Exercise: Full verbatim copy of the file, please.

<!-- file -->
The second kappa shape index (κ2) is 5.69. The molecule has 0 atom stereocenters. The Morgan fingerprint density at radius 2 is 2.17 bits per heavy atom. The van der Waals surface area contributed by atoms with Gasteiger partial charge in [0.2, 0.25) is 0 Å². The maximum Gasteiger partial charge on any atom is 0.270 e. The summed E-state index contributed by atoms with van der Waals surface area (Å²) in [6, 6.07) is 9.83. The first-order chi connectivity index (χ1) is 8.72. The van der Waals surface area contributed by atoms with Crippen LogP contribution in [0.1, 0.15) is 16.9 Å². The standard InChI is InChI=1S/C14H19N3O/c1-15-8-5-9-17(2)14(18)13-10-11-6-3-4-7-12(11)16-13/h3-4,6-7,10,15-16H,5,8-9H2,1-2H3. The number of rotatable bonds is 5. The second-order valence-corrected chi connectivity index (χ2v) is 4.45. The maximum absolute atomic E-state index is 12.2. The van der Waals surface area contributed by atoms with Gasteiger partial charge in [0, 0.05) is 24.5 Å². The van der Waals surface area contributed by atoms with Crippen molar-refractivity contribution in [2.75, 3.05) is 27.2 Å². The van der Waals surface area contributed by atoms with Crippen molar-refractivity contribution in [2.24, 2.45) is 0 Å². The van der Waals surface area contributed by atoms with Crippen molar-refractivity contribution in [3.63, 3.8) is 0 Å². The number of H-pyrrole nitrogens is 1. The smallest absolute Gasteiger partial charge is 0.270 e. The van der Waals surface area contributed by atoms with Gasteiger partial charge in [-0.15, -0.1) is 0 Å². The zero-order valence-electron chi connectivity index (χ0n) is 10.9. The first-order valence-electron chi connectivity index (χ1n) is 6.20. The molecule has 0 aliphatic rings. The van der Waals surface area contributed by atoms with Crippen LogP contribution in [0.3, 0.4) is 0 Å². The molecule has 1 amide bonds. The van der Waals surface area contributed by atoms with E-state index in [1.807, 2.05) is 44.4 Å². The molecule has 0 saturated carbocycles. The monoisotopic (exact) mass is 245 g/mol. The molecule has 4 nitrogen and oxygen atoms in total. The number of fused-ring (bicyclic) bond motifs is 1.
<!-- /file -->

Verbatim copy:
The second kappa shape index (κ2) is 5.69. The molecule has 0 atom stereocenters. The Morgan fingerprint density at radius 2 is 2.17 bits per heavy atom. The van der Waals surface area contributed by atoms with Gasteiger partial charge in [0.2, 0.25) is 0 Å². The maximum Gasteiger partial charge on any atom is 0.270 e. The summed E-state index contributed by atoms with van der Waals surface area (Å²) in [6, 6.07) is 9.83. The first-order chi connectivity index (χ1) is 8.72. The van der Waals surface area contributed by atoms with Crippen LogP contribution in [0.1, 0.15) is 16.9 Å². The standard InChI is InChI=1S/C14H19N3O/c1-15-8-5-9-17(2)14(18)13-10-11-6-3-4-7-12(11)16-13/h3-4,6-7,10,15-16H,5,8-9H2,1-2H3. The number of rotatable bonds is 5. The second-order valence-corrected chi connectivity index (χ2v) is 4.45. The maximum absolute atomic E-state index is 12.2. The van der Waals surface area contributed by atoms with Gasteiger partial charge in [0, 0.05) is 24.5 Å². The van der Waals surface area contributed by atoms with Crippen molar-refractivity contribution in [2.75, 3.05) is 27.2 Å². The van der Waals surface area contributed by atoms with Crippen molar-refractivity contribution in [2.24, 2.45) is 0 Å². The van der Waals surface area contributed by atoms with Crippen molar-refractivity contribution in [3.63, 3.8) is 0 Å². The number of H-pyrrole nitrogens is 1. The smallest absolute Gasteiger partial charge is 0.270 e. The van der Waals surface area contributed by atoms with Gasteiger partial charge in [-0.15, -0.1) is 0 Å². The zero-order valence-electron chi connectivity index (χ0n) is 10.9. The first-order valence-electron chi connectivity index (χ1n) is 6.20. The molecule has 0 aliphatic rings. The van der Waals surface area contributed by atoms with Crippen LogP contribution in [0.3, 0.4) is 0 Å². The molecule has 1 amide bonds. The van der Waals surface area contributed by atoms with E-state index in [1.807, 2.05) is 44.4 Å². The molecule has 0 saturated carbocycles. The monoisotopic (exact) mass is 245 g/mol. The molecule has 4 nitrogen and oxygen atoms in total. The number of fused-ring (bicyclic) bond motifs is 1.